Most government contractors plan to become leaner, smarter and more efficient in 2013.
But with a more challenging year ahead, this year’s list of resolutions should get even more specific. Deltek has come up with three key rules to help keep contractors around to make resolutions in 2014 and in years to come.
Always team: Contractors talk about teaming, or agreements through which a prime contractor can partner with other companies to add skills, as a way to increase the likelihood of winning a government contract.
But this year, look to such partnerships as a more long-term way to fill the gaps in your company’s skillset. If you work with others effectively, you can turn a basic agreement into a thriving business venture.
In 2013, companies with successful teaming arrangements should come out on top as federal agencies look for those who don’t just talk like a team but perform like one.
Attack the GWAC: The contract vehicles known as government-wide acquisition contracts — or GWACs — give agencies a convenient way to manage their spending. Agencies only have to issue task orders when needs arise, and contractors unaccustomed to the versatility needed to win those task orders won’t last.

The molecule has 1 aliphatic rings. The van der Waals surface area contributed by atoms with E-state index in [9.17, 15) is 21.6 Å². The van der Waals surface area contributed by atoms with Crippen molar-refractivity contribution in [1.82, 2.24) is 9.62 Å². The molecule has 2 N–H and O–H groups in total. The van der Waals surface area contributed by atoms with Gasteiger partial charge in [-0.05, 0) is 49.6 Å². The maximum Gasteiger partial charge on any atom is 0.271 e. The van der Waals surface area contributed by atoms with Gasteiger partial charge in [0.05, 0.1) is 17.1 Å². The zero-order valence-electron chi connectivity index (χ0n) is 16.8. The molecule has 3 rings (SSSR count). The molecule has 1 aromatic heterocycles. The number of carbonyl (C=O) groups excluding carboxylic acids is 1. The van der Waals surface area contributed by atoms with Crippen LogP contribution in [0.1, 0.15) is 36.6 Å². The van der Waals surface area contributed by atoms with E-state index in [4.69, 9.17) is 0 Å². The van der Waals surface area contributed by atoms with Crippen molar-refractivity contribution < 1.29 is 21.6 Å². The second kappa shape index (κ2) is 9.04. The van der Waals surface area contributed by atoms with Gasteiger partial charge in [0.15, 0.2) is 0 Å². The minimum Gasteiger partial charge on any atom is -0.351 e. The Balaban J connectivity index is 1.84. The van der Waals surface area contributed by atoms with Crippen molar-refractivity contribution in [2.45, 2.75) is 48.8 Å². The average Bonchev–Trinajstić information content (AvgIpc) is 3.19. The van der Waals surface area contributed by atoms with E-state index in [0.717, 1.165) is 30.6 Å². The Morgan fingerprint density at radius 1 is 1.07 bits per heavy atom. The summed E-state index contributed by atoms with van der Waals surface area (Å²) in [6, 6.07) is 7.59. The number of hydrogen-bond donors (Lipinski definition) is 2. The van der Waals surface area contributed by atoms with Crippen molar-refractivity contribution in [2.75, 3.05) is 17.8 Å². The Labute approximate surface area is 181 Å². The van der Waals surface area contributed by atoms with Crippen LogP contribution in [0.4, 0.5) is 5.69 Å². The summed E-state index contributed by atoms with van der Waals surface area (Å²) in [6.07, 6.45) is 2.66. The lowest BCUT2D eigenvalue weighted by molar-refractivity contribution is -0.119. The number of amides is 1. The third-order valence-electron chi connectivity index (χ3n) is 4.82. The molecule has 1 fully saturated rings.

Contractors need to understand their client agency’s needs, plan for potential task orders and share information with partners so that they too can prepare.
Some contractors are creating “GWAC centers,” or specialized divisions that manage task orders from these contract vehicles. These centers may also include a task force that understands procurement strategy, compliance concerns and congressional policies and can decipher the many contract types to find new lines of business before solicitations begin.
Prime contractors should act like prime managers: In 2013, agencies are likely to increasingly rely on prime contractors to take on duties once performed by agency or contracting office staffs. The move toward contract vehicles seems built for just such a change, providing a way to fill needs as they occur.
Prime contractors will function as “umbrellas” to manage contracts and subcontractors, evolving away from merely filling task order needs to helping develop acquisition strategies.
These “umbrella” primes can help ensure that contracts are staffed with qualified, cleared experts and maintain consistency.
Rachel Doherty is manager for federal defense information services and government community liaison at Deltek, which conducts research on the government contracting market and can be found at www.deltek.com.